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NEW YORK – Roger Angell, the legendary baseball author and essayist whose thoughtful, elegant works in The New Yorker set the tone for a generation of baseball writers and fans, died Friday. He was 101.

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Angell died of congestive heart failure, his wife, Margaret Moorman, told The New York Times. His death was also announced in a statement by David Remnick, the editor of The New Yorker.

Angell published several baseball essay anthologies during his career, beginning with “The Summer Game” in 1972, The Athletic reported. Other notable compilations included “Late Innings” (1982) and “Once More Around the Park” (1991).

Angell was “perhaps, the most exquisitely talented writer ever to focus sustained attention on the subject of baseball,” the Society for the American Baseball Research wrote in a biographical sketch. “Yet Roger Angell was never a ‘baseball writer’ in the normal sense of the term. Instead, his work on baseball has been an extension of his keen observation and appreciation of the sport as a fan.”

“Hail and farewell,” baseball historian John Thorn tweeted. “He was simply the best.”

Angell was the son of founding fiction editor Katharine White and the stepson of E.B. White, The New Yorker’s longtime staff writer, according to The Associated Press. His first piece in the magazine was published in 1944, and he was still contributing essays into his 90s, The Washington Post reported.

He joined the staff of the magazine in 1956 as an editor of fiction, using his keen eye to mold the stories of John Updike, Vladi­mir Nabokov, Ann Beattie and Bobbie Ann Mason, according to the newspaper.

Angell had a unique voice because he wrote more like a fan than a sports journalist, the Times reported. His imagery was legendary.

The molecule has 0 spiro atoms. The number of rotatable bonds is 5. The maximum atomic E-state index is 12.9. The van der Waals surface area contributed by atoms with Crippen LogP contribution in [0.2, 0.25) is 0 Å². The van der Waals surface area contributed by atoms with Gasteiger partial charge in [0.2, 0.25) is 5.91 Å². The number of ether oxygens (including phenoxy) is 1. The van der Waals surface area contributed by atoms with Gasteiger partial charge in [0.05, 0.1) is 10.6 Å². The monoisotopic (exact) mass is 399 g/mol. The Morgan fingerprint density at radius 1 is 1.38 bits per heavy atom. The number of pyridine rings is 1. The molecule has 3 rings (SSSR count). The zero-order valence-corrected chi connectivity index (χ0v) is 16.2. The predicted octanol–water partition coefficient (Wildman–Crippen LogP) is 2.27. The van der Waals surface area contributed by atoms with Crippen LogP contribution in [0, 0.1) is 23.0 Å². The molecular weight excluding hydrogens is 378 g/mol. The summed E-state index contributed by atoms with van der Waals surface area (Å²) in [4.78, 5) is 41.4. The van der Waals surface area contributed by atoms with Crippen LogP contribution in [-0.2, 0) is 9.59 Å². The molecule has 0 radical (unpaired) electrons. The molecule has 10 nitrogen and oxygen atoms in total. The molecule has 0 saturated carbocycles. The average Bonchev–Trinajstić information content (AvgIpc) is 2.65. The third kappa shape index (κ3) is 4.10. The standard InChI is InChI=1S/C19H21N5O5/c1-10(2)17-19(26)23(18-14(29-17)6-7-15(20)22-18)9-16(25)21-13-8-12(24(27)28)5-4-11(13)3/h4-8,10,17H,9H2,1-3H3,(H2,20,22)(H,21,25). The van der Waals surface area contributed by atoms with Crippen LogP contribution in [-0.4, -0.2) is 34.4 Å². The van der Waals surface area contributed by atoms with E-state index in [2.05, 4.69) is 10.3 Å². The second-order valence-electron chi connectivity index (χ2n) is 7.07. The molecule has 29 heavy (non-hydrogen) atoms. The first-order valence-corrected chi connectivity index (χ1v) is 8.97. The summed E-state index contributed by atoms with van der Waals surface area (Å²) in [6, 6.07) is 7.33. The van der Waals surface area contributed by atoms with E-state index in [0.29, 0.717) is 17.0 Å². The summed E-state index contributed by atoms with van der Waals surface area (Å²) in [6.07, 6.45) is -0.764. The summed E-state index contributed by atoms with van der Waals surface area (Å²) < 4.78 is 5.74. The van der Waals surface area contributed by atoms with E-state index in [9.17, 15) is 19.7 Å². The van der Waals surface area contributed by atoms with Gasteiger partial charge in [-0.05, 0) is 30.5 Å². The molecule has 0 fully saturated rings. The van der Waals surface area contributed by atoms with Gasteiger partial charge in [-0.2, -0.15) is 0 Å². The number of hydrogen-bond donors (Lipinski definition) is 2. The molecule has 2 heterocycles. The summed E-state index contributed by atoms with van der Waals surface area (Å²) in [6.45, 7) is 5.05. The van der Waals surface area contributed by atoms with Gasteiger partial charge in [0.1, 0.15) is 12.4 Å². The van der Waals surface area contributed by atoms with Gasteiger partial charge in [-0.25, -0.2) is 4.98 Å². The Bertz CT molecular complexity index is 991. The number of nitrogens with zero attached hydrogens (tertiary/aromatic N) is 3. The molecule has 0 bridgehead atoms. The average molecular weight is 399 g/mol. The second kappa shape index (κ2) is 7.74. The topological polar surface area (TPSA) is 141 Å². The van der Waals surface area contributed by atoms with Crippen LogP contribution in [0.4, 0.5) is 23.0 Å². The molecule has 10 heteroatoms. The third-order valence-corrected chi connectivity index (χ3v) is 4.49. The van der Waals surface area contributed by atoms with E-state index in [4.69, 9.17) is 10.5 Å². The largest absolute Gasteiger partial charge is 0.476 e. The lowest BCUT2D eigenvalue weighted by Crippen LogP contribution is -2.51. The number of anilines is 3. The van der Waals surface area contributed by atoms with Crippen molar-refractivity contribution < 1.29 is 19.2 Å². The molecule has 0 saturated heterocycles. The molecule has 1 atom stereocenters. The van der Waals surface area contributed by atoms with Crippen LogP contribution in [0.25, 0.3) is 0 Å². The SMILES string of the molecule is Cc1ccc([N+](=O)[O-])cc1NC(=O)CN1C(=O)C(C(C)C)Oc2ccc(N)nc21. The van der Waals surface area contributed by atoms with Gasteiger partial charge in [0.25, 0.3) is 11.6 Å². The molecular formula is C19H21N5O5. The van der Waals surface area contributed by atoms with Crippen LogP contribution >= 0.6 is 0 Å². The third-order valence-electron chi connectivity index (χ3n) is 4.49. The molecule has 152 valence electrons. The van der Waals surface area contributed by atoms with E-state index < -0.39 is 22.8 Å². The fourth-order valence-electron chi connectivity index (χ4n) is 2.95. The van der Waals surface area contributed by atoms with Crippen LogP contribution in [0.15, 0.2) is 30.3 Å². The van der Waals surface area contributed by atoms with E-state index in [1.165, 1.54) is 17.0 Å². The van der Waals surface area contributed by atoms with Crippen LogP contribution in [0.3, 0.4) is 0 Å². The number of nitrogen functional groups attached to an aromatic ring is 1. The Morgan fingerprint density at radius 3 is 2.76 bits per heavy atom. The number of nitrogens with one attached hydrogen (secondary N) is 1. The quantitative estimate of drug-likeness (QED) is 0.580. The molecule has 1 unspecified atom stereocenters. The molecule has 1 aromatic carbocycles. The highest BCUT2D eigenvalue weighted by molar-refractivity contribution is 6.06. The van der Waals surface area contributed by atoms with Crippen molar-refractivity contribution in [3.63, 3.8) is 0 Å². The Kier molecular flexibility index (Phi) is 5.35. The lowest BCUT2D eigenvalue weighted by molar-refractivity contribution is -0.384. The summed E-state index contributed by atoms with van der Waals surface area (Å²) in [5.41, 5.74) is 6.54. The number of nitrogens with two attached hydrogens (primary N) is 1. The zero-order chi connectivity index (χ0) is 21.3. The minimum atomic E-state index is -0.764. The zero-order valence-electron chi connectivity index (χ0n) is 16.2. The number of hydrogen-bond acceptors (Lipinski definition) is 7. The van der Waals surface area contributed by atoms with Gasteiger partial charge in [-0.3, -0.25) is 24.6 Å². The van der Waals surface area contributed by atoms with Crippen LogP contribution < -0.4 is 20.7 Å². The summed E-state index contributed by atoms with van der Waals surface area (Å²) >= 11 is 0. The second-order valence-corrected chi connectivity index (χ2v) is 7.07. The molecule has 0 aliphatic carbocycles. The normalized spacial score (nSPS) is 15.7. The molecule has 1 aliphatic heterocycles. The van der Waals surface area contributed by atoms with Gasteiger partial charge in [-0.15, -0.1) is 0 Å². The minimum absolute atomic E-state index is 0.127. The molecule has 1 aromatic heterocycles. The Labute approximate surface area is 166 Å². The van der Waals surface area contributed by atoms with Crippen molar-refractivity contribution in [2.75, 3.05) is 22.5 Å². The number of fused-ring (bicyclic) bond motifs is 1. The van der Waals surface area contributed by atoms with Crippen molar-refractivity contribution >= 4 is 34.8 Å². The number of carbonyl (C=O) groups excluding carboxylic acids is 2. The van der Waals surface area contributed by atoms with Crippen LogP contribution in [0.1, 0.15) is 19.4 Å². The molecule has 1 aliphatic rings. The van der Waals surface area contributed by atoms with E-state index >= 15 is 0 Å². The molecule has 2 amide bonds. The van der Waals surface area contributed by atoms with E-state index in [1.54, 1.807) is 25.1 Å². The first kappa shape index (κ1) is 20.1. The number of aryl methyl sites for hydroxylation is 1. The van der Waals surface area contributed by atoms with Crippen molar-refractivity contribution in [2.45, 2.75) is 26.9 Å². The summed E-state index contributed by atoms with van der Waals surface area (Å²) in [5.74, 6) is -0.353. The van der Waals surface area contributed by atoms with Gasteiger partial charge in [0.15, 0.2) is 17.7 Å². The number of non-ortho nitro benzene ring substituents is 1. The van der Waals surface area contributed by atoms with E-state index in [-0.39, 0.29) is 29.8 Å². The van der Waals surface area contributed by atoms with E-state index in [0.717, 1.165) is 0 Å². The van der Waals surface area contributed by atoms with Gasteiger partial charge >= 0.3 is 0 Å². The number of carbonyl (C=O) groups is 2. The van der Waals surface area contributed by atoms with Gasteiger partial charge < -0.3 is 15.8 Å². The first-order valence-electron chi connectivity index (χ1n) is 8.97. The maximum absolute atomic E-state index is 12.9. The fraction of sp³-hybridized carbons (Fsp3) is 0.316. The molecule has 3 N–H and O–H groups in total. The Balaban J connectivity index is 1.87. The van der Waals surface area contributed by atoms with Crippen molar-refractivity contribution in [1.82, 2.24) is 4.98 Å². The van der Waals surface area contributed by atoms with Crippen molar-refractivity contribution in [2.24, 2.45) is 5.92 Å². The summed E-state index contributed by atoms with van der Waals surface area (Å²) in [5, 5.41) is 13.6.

Red Sox catcher Carlton Fisk came out of his crouch, like “an aluminum extension ladder stretching for the house eaves.” Orioles pitcher Dick Hall threw “with an awkward, sidewise motion that suggests a man feeling under his bed for a lost collar stud.” According to the Times, Angell described Willie Mays’ pursuit of a fly ball hit to deep center field as “running so hard and so far that the ball itself seems to stop in the air and wait for him.”

Angell received the J.G. Taylor Spink Award at the National Baseball Hall of Fame in 2014.

He wrote his first essays about baseball in 1962, the Post reported. He chronicled the inaugural season of the hapless New York Mets, who would lose 120 games.

“These exultant yells for the Mets were also yells for ourselves,” Angell wrote, “and came from a wry, half-understood recognition that there is more Met than Yankee in every one of us.”

Angell, who was born Sept. 19, 1920, in New York City, was known for his annual page-long holiday poem, titled “Greetings, Friends!” The poem, a New Yorker tradition, began in 1932 and Angell took it over in 1976, the Times reported. It ran until 1998 and was revived in 2008, according to the newspaper.

Angell was a commentator for Ken Burns’ nine-part PBS documentary “Baseball,” which aired in 1994, the Post reported. He also published “A Pitcher’s Story” (2001), about David Cone in the twilight of his career. He also wrote the autobiographical “Let Me Finish” in 2006.

When he was 93, Angell wrote the highly praised essay, “This Old Man,” which won a National Magazine Award, according to the AP.

“Baseball is not life itself, although the resemblance keeps coming up,” Angell wrote in the 1987 essay, “La Vida.” “It’s probably a good idea to keep the two sorted out, but old fans, if they’re anything like me, can’t help noticing how cunningly our game replicates a larger schedule, with its beguiling April optimism; the cheerful roughhouse of June; the grinding, serious, unending (surely) business of midsummer; the September settling of accounts … and then the abrupt running-down of autumn, when we wish for — almost demand — a prolonged and glittering final adventure just before the curtain.”